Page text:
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Terminally ill baby boy at London hospital must be kept alive until at least Tuesday, court rules

Charlie Gard’s parents want to take the 10-month-old to the US for an experimental treatment.

Ten-month-old Charlie Gard.
Ten-month-old Charlie Gard.

A EUROPEAN COURT has ruled that doctors in the UK must continue to treat a terminally ill baby boy until midnight on Tuesday.

Ten-month-old baby Charlie Gard suffers from a rare genetic condition and has brain damage from which he will not recover.

He is being kept alive by way of artificial ventilation at Great Ormond Street Hospital.

The child’s parents have been battling to take him to the US where he would undergo an experimental treatment but doctors have concluded that it could cause prolonged suffering.

In April, a UK High Court judge had sided with the doctors and said that his life-support should be switched and he should be allowed to “die with dignity”.

The couple’s challenge to the Supreme Court was defeated on Thursday and another appeal application was made to the European Court of Human Rights (ECHR).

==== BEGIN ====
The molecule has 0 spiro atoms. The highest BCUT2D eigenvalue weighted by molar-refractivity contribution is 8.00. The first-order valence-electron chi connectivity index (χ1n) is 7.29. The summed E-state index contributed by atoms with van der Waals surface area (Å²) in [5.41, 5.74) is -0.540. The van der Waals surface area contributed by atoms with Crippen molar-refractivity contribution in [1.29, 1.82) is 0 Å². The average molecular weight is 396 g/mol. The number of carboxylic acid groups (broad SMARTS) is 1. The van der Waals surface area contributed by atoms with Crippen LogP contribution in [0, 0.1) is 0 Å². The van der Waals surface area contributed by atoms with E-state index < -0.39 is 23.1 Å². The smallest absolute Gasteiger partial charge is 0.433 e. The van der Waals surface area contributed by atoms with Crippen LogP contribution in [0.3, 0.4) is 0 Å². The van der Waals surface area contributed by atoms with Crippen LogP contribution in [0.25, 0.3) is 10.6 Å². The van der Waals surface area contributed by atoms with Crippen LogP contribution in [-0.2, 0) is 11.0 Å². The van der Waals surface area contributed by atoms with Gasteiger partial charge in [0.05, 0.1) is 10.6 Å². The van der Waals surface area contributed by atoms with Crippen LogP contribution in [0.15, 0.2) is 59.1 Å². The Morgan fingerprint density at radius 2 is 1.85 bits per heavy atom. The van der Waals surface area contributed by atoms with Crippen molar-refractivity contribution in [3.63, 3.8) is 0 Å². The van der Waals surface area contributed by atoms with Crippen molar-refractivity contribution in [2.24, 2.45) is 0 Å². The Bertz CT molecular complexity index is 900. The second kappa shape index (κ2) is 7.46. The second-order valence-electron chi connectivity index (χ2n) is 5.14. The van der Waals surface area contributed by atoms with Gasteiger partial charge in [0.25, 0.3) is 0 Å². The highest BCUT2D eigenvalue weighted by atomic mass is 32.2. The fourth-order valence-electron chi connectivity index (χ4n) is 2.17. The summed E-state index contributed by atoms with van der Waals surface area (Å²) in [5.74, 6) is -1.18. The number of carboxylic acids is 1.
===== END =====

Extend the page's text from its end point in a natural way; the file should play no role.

Now in an interim ruling, the ECHR has found that the treatment of the child should continue until at least next week to give judges a chance to review the case:

In the interests of the parties and the proper conduct of the proceedings before it, they should provide Charlie Gard with such treatment and nursing care as may be appropriate to ensure that he suffers the least distress and retains the greatest dignity consistent, insofar as possible, with maintaining life until midnight on Tuesday 13 June 2017.

“The interim measure granted today in the application… has been applied temporarily in order to allow the European Court to examine the request in a Chamber formation of seven judges,” the court added.

The child’s parents had hoped to take him to the US where he would undergo a treatment trial for his form of mitochondrial disease.

More than £1.3 million has been raised online for the treatment, through more than 83,000 donations.

With reporting by © – AFP 2017 

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Rónán Duffy

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